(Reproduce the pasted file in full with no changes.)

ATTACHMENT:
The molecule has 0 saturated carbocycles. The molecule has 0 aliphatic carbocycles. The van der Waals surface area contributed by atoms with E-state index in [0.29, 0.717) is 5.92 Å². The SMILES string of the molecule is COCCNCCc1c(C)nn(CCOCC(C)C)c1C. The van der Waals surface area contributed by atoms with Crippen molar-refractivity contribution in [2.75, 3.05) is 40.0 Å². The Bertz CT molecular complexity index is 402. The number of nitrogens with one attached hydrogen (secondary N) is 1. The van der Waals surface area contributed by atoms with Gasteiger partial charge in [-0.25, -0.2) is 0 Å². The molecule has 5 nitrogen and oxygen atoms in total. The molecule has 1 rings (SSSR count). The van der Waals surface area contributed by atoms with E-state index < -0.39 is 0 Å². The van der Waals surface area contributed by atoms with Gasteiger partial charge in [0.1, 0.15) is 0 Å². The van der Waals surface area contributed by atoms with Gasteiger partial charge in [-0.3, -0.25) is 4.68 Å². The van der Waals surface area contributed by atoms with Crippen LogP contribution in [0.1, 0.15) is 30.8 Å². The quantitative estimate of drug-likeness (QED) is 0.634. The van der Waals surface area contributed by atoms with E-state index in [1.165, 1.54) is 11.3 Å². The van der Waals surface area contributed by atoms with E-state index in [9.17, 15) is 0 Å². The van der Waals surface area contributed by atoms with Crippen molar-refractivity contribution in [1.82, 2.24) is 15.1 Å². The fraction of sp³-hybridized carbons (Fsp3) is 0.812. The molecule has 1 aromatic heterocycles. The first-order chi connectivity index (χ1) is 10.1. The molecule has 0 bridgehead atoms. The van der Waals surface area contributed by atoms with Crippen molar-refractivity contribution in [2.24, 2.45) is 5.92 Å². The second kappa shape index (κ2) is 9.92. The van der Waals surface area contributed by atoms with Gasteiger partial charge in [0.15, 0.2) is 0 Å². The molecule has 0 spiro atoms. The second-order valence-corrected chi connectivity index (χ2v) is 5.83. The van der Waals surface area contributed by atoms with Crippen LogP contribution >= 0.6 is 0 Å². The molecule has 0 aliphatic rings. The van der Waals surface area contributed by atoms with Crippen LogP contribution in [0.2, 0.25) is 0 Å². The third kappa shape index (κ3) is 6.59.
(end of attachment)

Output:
The molecule has 0 saturated carbocycles. The molecule has 0 aliphatic carbocycles. The van der Waals surface area contributed by atoms with E-state index in [0.29, 0.717) is 5.92 Å². The SMILES string of the molecule is COCCNCCc1c(C)nn(CCOCC(C)C)c1C. The van der Waals surface area contributed by atoms with Crippen molar-refractivity contribution in [2.75, 3.05) is 40.0 Å². The Bertz CT molecular complexity index is 402. The number of nitrogens with one attached hydrogen (secondary N) is 1. The van der Waals surface area contributed by atoms with Gasteiger partial charge in [-0.25, -0.2) is 0 Å². The molecule has 5 nitrogen and oxygen atoms in total. The molecule has 1 rings (SSSR count). The van der Waals surface area contributed by atoms with E-state index < -0.39 is 0 Å². The van der Waals surface area contributed by atoms with Gasteiger partial charge in [0.1, 0.15) is 0 Å². The van der Waals surface area contributed by atoms with Gasteiger partial charge in [-0.3, -0.25) is 4.68 Å². The van der Waals surface area contributed by atoms with Crippen LogP contribution in [0.1, 0.15) is 30.8 Å². The quantitative estimate of drug-likeness (QED) is 0.634. The van der Waals surface area contributed by atoms with E-state index in [1.165, 1.54) is 11.3 Å². The van der Waals surface area contributed by atoms with E-state index in [9.17, 15) is 0 Å². The van der Waals surface area contributed by atoms with Crippen molar-refractivity contribution in [1.82, 2.24) is 15.1 Å². The fraction of sp³-hybridized carbons (Fsp3) is 0.812. The molecule has 1 aromatic heterocycles. The first-order chi connectivity index (χ1) is 10.1. The molecule has 0 bridgehead atoms. The van der Waals surface area contributed by atoms with Crippen molar-refractivity contribution in [2.24, 2.45) is 5.92 Å². The second kappa shape index (κ2) is 9.92. The van der Waals surface area contributed by atoms with Gasteiger partial charge in [0.15, 0.2) is 0 Å². The molecule has 0 spiro atoms. The second-order valence-corrected chi connectivity index (χ2v) is 5.83. The van der Waals surface area contributed by atoms with Crippen LogP contribution >= 0.6 is 0 Å². The molecule has 0 aliphatic rings. The van der Waals surface area contributed by atoms with Crippen LogP contribution in [0.2, 0.25) is 0 Å². The third kappa shape index (κ3) is 6.59.